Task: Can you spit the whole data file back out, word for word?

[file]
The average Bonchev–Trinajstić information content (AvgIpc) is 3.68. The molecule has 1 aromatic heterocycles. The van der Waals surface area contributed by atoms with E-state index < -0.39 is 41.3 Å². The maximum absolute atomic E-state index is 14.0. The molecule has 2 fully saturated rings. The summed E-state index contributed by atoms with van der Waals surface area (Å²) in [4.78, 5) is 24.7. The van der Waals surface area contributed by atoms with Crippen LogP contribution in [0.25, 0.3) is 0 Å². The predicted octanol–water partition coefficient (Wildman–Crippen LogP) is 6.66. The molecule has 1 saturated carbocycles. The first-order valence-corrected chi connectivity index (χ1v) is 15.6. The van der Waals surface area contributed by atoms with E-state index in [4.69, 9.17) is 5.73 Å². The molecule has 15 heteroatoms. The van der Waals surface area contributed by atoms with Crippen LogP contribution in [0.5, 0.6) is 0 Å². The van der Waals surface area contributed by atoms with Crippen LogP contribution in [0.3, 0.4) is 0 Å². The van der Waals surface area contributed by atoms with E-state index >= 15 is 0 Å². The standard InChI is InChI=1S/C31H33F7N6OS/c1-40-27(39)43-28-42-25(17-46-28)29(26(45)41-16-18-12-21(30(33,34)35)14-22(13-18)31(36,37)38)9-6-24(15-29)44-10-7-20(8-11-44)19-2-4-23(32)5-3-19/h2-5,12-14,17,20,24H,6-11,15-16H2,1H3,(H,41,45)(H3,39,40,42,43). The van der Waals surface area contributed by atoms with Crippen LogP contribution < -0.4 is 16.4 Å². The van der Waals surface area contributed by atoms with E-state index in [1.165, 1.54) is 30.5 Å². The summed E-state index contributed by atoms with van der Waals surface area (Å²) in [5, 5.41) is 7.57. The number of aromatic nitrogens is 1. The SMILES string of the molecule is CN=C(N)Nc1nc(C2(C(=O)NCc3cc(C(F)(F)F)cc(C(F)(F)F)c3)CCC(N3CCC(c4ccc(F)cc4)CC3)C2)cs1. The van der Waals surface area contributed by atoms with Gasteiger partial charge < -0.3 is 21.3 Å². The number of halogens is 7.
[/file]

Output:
The average Bonchev–Trinajstić information content (AvgIpc) is 3.68. The molecule has 1 aromatic heterocycles. The van der Waals surface area contributed by atoms with E-state index < -0.39 is 41.3 Å². The maximum absolute atomic E-state index is 14.0. The molecule has 2 fully saturated rings. The summed E-state index contributed by atoms with van der Waals surface area (Å²) in [4.78, 5) is 24.7. The van der Waals surface area contributed by atoms with Crippen LogP contribution in [0.25, 0.3) is 0 Å². The predicted octanol–water partition coefficient (Wildman–Crippen LogP) is 6.66. The molecule has 1 saturated carbocycles. The first-order valence-corrected chi connectivity index (χ1v) is 15.6. The van der Waals surface area contributed by atoms with E-state index in [4.69, 9.17) is 5.73 Å². The molecule has 15 heteroatoms. The van der Waals surface area contributed by atoms with Crippen LogP contribution in [0.5, 0.6) is 0 Å². The van der Waals surface area contributed by atoms with Crippen LogP contribution in [0.3, 0.4) is 0 Å². The van der Waals surface area contributed by atoms with E-state index >= 15 is 0 Å². The standard InChI is InChI=1S/C31H33F7N6OS/c1-40-27(39)43-28-42-25(17-46-28)29(26(45)41-16-18-12-21(30(33,34)35)14-22(13-18)31(36,37)38)9-6-24(15-29)44-10-7-20(8-11-44)19-2-4-23(32)5-3-19/h2-5,12-14,17,20,24H,6-11,15-16H2,1H3,(H,41,45)(H3,39,40,42,43). The van der Waals surface area contributed by atoms with Crippen LogP contribution < -0.4 is 16.4 Å². The van der Waals surface area contributed by atoms with E-state index in [1.165, 1.54) is 30.5 Å². The summed E-state index contributed by atoms with van der Waals surface area (Å²) in [5, 5.41) is 7.57. The number of aromatic nitrogens is 1. The SMILES string of the molecule is CN=C(N)Nc1nc(C2(C(=O)NCc3cc(C(F)(F)F)cc(C(F)(F)F)c3)CCC(N3CCC(c4ccc(F)cc4)CC3)C2)cs1. The van der Waals surface area contributed by atoms with Gasteiger partial charge < -0.3 is 21.3 Å². The number of halogens is 7.